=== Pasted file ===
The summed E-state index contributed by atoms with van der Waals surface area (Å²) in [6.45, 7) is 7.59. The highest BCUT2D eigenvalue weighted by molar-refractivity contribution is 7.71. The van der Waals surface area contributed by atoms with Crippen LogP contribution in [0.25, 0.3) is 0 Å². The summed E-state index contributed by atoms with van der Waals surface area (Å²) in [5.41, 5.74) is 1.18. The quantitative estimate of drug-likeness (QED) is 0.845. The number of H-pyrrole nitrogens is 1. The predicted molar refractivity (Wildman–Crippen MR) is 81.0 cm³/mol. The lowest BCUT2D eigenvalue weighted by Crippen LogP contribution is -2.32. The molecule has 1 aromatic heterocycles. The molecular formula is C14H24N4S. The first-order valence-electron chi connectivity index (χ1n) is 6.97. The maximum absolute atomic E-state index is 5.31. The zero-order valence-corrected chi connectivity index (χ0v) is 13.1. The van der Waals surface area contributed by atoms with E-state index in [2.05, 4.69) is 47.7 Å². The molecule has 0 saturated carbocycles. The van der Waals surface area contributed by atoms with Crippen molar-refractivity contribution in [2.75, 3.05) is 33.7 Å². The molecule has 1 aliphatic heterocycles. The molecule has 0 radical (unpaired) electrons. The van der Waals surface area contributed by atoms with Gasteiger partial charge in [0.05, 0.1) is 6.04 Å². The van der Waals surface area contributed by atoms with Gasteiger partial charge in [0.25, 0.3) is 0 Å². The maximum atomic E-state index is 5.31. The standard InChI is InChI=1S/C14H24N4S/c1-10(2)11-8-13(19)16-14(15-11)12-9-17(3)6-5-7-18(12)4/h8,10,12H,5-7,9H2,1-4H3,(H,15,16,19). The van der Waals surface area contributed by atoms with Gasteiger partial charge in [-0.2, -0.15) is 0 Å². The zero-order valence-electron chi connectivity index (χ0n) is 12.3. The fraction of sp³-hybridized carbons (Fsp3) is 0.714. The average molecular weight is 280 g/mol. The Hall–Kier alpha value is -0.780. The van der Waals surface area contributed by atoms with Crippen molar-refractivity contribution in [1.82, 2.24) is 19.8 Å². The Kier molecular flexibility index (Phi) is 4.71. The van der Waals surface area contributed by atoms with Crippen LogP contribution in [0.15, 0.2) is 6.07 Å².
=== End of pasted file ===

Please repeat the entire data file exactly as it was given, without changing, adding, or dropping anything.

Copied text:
The summed E-state index contributed by atoms with van der Waals surface area (Å²) in [6.45, 7) is 7.59. The highest BCUT2D eigenvalue weighted by molar-refractivity contribution is 7.71. The van der Waals surface area contributed by atoms with Crippen LogP contribution in [0.25, 0.3) is 0 Å². The summed E-state index contributed by atoms with van der Waals surface area (Å²) in [5.41, 5.74) is 1.18. The quantitative estimate of drug-likeness (QED) is 0.845. The number of H-pyrrole nitrogens is 1. The predicted molar refractivity (Wildman–Crippen MR) is 81.0 cm³/mol. The lowest BCUT2D eigenvalue weighted by Crippen LogP contribution is -2.32. The molecule has 1 aromatic heterocycles. The molecular formula is C14H24N4S. The first-order valence-electron chi connectivity index (χ1n) is 6.97. The maximum absolute atomic E-state index is 5.31. The zero-order valence-corrected chi connectivity index (χ0v) is 13.1. The van der Waals surface area contributed by atoms with E-state index in [2.05, 4.69) is 47.7 Å². The molecule has 0 saturated carbocycles. The van der Waals surface area contributed by atoms with Crippen molar-refractivity contribution in [2.75, 3.05) is 33.7 Å². The molecule has 1 aliphatic heterocycles. The molecule has 0 radical (unpaired) electrons. The van der Waals surface area contributed by atoms with Gasteiger partial charge in [0.05, 0.1) is 6.04 Å². The van der Waals surface area contributed by atoms with Gasteiger partial charge in [0.25, 0.3) is 0 Å². The maximum atomic E-state index is 5.31. The standard InChI is InChI=1S/C14H24N4S/c1-10(2)11-8-13(19)16-14(15-11)12-9-17(3)6-5-7-18(12)4/h8,10,12H,5-7,9H2,1-4H3,(H,15,16,19). The van der Waals surface area contributed by atoms with Gasteiger partial charge in [-0.2, -0.15) is 0 Å². The zero-order valence-electron chi connectivity index (χ0n) is 12.3. The fraction of sp³-hybridized carbons (Fsp3) is 0.714. The average molecular weight is 280 g/mol. The Hall–Kier alpha value is -0.780. The van der Waals surface area contributed by atoms with Crippen molar-refractivity contribution in [1.82, 2.24) is 19.8 Å². The Kier molecular flexibility index (Phi) is 4.71. The van der Waals surface area contributed by atoms with Crippen LogP contribution in [0.15, 0.2) is 6.07 Å².